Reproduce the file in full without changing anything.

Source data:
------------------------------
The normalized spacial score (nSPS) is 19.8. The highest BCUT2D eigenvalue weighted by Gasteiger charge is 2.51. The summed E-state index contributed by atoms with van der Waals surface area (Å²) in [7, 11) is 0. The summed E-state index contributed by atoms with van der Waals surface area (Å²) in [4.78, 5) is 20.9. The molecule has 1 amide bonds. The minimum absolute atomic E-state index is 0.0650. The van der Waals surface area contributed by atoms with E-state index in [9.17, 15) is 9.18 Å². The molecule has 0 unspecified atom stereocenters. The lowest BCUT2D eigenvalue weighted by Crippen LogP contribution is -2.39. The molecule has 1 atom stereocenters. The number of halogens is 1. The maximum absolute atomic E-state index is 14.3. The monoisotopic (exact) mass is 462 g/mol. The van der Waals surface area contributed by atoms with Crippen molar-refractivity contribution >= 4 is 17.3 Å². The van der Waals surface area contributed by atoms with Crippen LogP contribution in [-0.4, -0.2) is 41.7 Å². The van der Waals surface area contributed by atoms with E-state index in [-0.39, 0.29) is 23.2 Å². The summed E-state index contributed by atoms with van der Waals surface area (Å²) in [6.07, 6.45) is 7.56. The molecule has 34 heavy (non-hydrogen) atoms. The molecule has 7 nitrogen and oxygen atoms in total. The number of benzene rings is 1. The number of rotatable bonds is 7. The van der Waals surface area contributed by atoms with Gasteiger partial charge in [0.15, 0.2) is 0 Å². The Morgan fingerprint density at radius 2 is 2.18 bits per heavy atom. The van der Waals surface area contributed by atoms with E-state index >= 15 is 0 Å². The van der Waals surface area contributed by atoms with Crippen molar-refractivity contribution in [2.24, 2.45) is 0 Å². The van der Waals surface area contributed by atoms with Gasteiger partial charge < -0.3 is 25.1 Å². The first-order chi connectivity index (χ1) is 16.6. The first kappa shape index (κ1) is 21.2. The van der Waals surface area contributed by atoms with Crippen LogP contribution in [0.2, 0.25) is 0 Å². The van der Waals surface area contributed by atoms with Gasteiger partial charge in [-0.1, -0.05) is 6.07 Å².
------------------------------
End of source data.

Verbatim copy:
The normalized spacial score (nSPS) is 19.8. The highest BCUT2D eigenvalue weighted by Gasteiger charge is 2.51. The summed E-state index contributed by atoms with van der Waals surface area (Å²) in [7, 11) is 0. The summed E-state index contributed by atoms with van der Waals surface area (Å²) in [4.78, 5) is 20.9. The molecule has 1 amide bonds. The minimum absolute atomic E-state index is 0.0650. The van der Waals surface area contributed by atoms with E-state index in [9.17, 15) is 9.18 Å². The molecule has 0 unspecified atom stereocenters. The lowest BCUT2D eigenvalue weighted by Crippen LogP contribution is -2.39. The molecule has 1 atom stereocenters. The number of halogens is 1. The maximum absolute atomic E-state index is 14.3. The monoisotopic (exact) mass is 462 g/mol. The van der Waals surface area contributed by atoms with Crippen molar-refractivity contribution >= 4 is 17.3 Å². The van der Waals surface area contributed by atoms with Crippen LogP contribution in [-0.4, -0.2) is 41.7 Å². The van der Waals surface area contributed by atoms with E-state index in [-0.39, 0.29) is 23.2 Å². The summed E-state index contributed by atoms with van der Waals surface area (Å²) in [6.07, 6.45) is 7.56. The molecule has 34 heavy (non-hydrogen) atoms. The molecule has 7 nitrogen and oxygen atoms in total. The number of benzene rings is 1. The number of rotatable bonds is 7. The van der Waals surface area contributed by atoms with Gasteiger partial charge in [0.15, 0.2) is 0 Å². The Morgan fingerprint density at radius 2 is 2.18 bits per heavy atom. The van der Waals surface area contributed by atoms with E-state index >= 15 is 0 Å². The van der Waals surface area contributed by atoms with Crippen molar-refractivity contribution in [2.24, 2.45) is 0 Å². The van der Waals surface area contributed by atoms with Gasteiger partial charge < -0.3 is 25.1 Å². The first-order chi connectivity index (χ1) is 16.6. The first kappa shape index (κ1) is 21.2. The van der Waals surface area contributed by atoms with Crippen LogP contribution in [0.2, 0.25) is 0 Å². The van der Waals surface area contributed by atoms with Gasteiger partial charge in [-0.1, -0.05) is 6.07 Å².